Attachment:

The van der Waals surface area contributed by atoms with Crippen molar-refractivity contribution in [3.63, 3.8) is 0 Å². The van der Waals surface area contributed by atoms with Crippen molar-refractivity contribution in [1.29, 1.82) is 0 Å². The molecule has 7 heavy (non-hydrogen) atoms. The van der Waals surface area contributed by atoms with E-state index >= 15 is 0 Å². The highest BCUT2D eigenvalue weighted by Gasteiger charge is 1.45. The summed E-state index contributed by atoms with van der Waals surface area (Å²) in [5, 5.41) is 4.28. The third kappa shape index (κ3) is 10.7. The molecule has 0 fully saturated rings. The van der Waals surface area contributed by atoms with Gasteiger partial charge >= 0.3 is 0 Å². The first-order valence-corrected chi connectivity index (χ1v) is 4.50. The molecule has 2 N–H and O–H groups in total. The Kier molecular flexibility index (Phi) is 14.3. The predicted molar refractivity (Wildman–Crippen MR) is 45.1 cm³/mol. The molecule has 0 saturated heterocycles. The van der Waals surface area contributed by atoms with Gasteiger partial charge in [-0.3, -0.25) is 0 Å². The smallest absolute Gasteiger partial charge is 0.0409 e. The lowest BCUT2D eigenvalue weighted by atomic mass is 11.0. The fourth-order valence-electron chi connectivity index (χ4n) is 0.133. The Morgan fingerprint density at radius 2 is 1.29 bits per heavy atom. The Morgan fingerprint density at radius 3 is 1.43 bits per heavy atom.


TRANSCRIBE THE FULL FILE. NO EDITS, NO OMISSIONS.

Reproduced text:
The van der Waals surface area contributed by atoms with Crippen molar-refractivity contribution in [3.63, 3.8) is 0 Å². The van der Waals surface area contributed by atoms with Crippen molar-refractivity contribution in [1.29, 1.82) is 0 Å². The molecule has 7 heavy (non-hydrogen) atoms. The van der Waals surface area contributed by atoms with E-state index >= 15 is 0 Å². The highest BCUT2D eigenvalue weighted by Gasteiger charge is 1.45. The summed E-state index contributed by atoms with van der Waals surface area (Å²) in [5, 5.41) is 4.28. The third kappa shape index (κ3) is 10.7. The molecule has 0 fully saturated rings. The van der Waals surface area contributed by atoms with Gasteiger partial charge >= 0.3 is 0 Å². The first-order valence-corrected chi connectivity index (χ1v) is 4.50. The molecule has 2 N–H and O–H groups in total. The Kier molecular flexibility index (Phi) is 14.3. The predicted molar refractivity (Wildman–Crippen MR) is 45.1 cm³/mol. The molecule has 0 saturated heterocycles. The van der Waals surface area contributed by atoms with Gasteiger partial charge in [-0.3, -0.25) is 0 Å². The smallest absolute Gasteiger partial charge is 0.0409 e. The lowest BCUT2D eigenvalue weighted by atomic mass is 11.0. The fourth-order valence-electron chi connectivity index (χ4n) is 0.133. The Morgan fingerprint density at radius 2 is 1.29 bits per heavy atom. The Morgan fingerprint density at radius 3 is 1.43 bits per heavy atom.